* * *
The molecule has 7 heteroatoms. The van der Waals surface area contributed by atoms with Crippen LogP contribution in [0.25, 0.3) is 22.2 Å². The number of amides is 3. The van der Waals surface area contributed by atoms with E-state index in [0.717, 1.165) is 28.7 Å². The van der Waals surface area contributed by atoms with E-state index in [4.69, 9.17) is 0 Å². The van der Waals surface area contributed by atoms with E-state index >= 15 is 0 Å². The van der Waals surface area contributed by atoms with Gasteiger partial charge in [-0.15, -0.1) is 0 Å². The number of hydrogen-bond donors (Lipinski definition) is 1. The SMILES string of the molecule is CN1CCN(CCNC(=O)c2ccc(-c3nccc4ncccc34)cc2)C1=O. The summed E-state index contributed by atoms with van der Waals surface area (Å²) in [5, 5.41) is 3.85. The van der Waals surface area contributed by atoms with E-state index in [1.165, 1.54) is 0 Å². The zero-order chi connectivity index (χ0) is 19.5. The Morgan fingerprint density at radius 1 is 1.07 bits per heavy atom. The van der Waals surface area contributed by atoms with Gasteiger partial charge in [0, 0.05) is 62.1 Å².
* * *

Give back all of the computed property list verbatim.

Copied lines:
The molecule has 7 heteroatoms. The van der Waals surface area contributed by atoms with Crippen LogP contribution in [0.25, 0.3) is 22.2 Å². The number of amides is 3. The van der Waals surface area contributed by atoms with E-state index in [0.717, 1.165) is 28.7 Å². The van der Waals surface area contributed by atoms with E-state index in [4.69, 9.17) is 0 Å². The van der Waals surface area contributed by atoms with E-state index >= 15 is 0 Å². The van der Waals surface area contributed by atoms with Gasteiger partial charge in [-0.15, -0.1) is 0 Å². The number of hydrogen-bond donors (Lipinski definition) is 1. The SMILES string of the molecule is CN1CCN(CCNC(=O)c2ccc(-c3nccc4ncccc34)cc2)C1=O. The summed E-state index contributed by atoms with van der Waals surface area (Å²) in [5, 5.41) is 3.85. The van der Waals surface area contributed by atoms with E-state index in [1.165, 1.54) is 0 Å². The zero-order chi connectivity index (χ0) is 19.5. The Morgan fingerprint density at radius 1 is 1.07 bits per heavy atom. The van der Waals surface area contributed by atoms with Gasteiger partial charge in [0, 0.05) is 62.1 Å².